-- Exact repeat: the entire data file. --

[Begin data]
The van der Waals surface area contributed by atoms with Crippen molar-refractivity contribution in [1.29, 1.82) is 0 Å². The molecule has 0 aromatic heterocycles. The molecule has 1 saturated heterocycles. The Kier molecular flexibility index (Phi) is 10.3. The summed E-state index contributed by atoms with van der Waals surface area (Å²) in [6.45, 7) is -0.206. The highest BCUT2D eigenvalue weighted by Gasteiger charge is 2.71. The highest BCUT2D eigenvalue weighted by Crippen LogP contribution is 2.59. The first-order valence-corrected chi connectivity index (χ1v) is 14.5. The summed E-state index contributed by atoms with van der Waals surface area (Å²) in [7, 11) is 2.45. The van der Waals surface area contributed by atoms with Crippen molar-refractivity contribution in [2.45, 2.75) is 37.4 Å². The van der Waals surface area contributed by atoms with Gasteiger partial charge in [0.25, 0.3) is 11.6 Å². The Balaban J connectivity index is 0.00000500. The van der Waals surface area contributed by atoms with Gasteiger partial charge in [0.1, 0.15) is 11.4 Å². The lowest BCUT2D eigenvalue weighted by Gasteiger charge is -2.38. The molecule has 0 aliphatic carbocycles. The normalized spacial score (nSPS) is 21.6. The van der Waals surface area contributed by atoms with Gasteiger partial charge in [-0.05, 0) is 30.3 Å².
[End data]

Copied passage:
The van der Waals surface area contributed by atoms with Crippen molar-refractivity contribution in [1.29, 1.82) is 0 Å². The molecule has 0 aromatic heterocycles. The molecule has 1 saturated heterocycles. The Kier molecular flexibility index (Phi) is 10.3. The summed E-state index contributed by atoms with van der Waals surface area (Å²) in [6.45, 7) is -0.206. The highest BCUT2D eigenvalue weighted by Gasteiger charge is 2.71. The highest BCUT2D eigenvalue weighted by Crippen LogP contribution is 2.59. The first-order valence-corrected chi connectivity index (χ1v) is 14.5. The summed E-state index contributed by atoms with van der Waals surface area (Å²) in [7, 11) is 2.45. The van der Waals surface area contributed by atoms with Crippen molar-refractivity contribution in [2.45, 2.75) is 37.4 Å². The van der Waals surface area contributed by atoms with Gasteiger partial charge in [0.25, 0.3) is 11.6 Å². The Balaban J connectivity index is 0.00000500. The van der Waals surface area contributed by atoms with Gasteiger partial charge in [0.1, 0.15) is 11.4 Å². The lowest BCUT2D eigenvalue weighted by Gasteiger charge is -2.38. The molecule has 0 aliphatic carbocycles. The normalized spacial score (nSPS) is 21.6. The van der Waals surface area contributed by atoms with Gasteiger partial charge in [-0.05, 0) is 30.3 Å².